Indeed, in October 2002, AMERCO missed a $100 million bond payment and later missed a second payment. Unable to secure new financing, the company filed for Chapter 11 bankruptcy protection in June 2003 to expedite the restructuring of its debt. The filing was unusual in that the company aimed to pay all of its creditors in full and to leave its preferred and common stock intact. In this it was successful. In March 2004 the company emerged from bankruptcy on the back of a $550 million credit facility through a banking syndicate.

Clouding the company's future was still more litigation. Paul Shoen, another brother of Joe and Mark, sued AMERCO in connection with the SAC accounting irregularities in a reprise of the family feud. His case was consolidated with four others before being dismissed in May 2003, but the plaintiffs planned to appeal. AMERCO additionally faced four class-action lawsuits, again connected with SAC, on behalf of company shareholders. In May 2003 the Securities and Exchange Commission (SEC) opened an investigation into AMERCO's accounting practices, and twice had to go to court seeking orders to compel the company to comply with SEC document requests.

Principal Subsidiaries: AMERCO Real Estate Company; Oxford Life Insurance Company; Republic Western Insurance Company; U-Haul International, Inc.

Principal Competitors: Budget Rent A Car System, Inc.; Penske Truck Leasing; Public Storage, Inc.; Shurgard Storage Centers, Inc.; Storage USA, Inc.

Further Reading:

  • Adelson, Andrea, "Gains at U-Haul Dampened by Feud in Owning Family," New York Times, January 31, 1989.
  • Atlas, Riva D., "U-Haul's Parent Finds Equity Gains in Bankruptcy," New York Times, August 20, 2003, p. C1.
  • Berke, Jonathan, "Amerco Wrestles with Credibility Gap," Daily Deal, August 11, 2003.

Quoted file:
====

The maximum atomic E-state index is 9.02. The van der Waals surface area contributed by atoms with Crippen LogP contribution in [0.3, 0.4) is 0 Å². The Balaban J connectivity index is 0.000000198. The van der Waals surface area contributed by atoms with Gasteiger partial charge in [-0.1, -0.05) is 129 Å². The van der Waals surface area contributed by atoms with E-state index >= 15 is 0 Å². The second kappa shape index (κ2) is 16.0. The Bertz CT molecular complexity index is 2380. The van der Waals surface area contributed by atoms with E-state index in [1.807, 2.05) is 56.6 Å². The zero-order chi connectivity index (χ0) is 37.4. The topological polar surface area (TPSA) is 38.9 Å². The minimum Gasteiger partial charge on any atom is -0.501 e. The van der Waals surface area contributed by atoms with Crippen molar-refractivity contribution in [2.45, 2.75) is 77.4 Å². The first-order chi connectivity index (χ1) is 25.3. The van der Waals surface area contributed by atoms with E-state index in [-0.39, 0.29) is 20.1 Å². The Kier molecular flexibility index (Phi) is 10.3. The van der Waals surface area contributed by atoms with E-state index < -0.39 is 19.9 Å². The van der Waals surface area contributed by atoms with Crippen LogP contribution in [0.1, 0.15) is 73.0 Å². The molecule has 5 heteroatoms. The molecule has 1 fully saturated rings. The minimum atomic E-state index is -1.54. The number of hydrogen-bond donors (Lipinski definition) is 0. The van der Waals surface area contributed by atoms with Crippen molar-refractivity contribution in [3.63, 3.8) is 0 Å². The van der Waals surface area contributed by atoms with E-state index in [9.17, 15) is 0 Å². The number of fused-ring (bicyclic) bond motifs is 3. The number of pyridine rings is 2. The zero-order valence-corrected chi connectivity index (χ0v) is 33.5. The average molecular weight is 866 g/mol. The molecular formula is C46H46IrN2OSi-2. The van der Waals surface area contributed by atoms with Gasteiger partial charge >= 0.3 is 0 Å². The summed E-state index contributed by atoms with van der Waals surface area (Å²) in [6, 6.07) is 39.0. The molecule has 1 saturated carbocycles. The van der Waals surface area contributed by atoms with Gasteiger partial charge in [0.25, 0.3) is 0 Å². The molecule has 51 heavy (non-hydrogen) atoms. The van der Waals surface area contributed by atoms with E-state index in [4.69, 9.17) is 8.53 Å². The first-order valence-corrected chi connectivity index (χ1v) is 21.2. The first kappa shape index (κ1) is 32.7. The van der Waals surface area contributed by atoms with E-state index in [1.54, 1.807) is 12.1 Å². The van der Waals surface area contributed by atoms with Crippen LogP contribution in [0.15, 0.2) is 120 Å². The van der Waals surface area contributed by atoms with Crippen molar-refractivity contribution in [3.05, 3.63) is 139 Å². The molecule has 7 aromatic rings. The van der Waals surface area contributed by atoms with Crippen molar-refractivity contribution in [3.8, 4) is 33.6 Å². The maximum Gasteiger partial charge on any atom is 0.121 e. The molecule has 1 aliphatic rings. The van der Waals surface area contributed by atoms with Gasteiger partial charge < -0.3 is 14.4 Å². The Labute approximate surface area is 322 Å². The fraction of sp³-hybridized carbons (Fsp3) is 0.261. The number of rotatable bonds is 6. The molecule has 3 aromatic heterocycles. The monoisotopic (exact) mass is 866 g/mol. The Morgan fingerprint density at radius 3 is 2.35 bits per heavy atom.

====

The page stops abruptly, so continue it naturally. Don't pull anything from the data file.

• ------, "Mission Impossible," Daily Deal, November 20, 2003.
  • Blumenthal, Karen, "Award in Dispute over Amerco Is Cut to $461.8 Million," Wall Street Journal, February 6, 1995, p. B9.
  • Boorstein, Michelle, "U-Haul Making a Turnaround Move," Las Vegas Review-Journal, December 7, 1995, p. 11D.
  • Buckler, Arthur, "Jury Sets Damages in Amerco Lawsuit at $1.47 Billion," Wall Street Journal, October 11, 1994, p. B9.
  • Fiscus, Chris, "Don't Judge U-Haul by Feud, Leader Says," Arizona Business Gazette, April 26, 1991, pp. 1+.
  • Fix, Janet, "No More Mr. Nice Guy," Forbes, February 11, 1985, pp. 64+.
  • Freudmann, Aviva, "IRS May Appeal Tax Court Rulings on Captive Insurers," Journal of Commerce, April 9, 1991.
  • Friedland, Jonathan, and Jonathan Weil, "U-Haul Parent Amerco Inc. Sues Pricewaterhouse over Accounting," Wall Street Journal, April 21, 2003, p. A2.
  • Gately, Edward, "U-Haul Parent Alters Accounting Practices amid Greater Scrutiny," East Valley Tribune (Mesa, Ariz.), August 27, 2002.
  • ------, "U-Haul Parent Files Suit Against Auditor over Loss of Shareholder Confidence," East Valley Tribune (Mesa, Ariz.), April 22, 2003.
  • Groves, Martha, "Family Feud Weighs Down U-Haul," Los Angeles Times, September 4, 1990.
  • Kang, Stephanie, "Parent of U-Haul, Amerco Inc., Files for Chapter 11," Wall Street Journal, June 23, 2003, p. B8.
  • Luebke, Cathy, "Net Income at U-Haul up Dramatically," Phoenix Business Journal, July 23, 1993, pp. 1+.
  • Michaels, Adrian, "A Moving Tale As Financial Woes Deluge Rental Group," Financial Times, October 19, 2002, p. 19.
  • Tomsho, Robert, "Supporters of Joe Shoen Take New Steps to Strengthen Grip on U-Haul Empire," Wall Street Journal, September 28, 1990.
  • ------, "U-Haul's Patriarch Now Battles Offspring in Bitterest of Feuds," Wall Street Journal, July 16, 1990.
  • Toy, Stewart, "A New Generation Takes the Wheel at U-Haul," Business Week, March 28, 1988, p. 57.
  • Toy, Stewart, and Judith H. Dobrzynski, "The Family That Hauls Together Brawls Together," Business Week, August 29, 1988, pp. 64+.
  • Watkins, Ronald J., Birthright: Murder, Greed, and Power in the U-Haul Family Dynasty, New York: Morrow, 1993, 425 p.

Source: International Directory of Company Histories, Vol.67. St. James Press, 2005.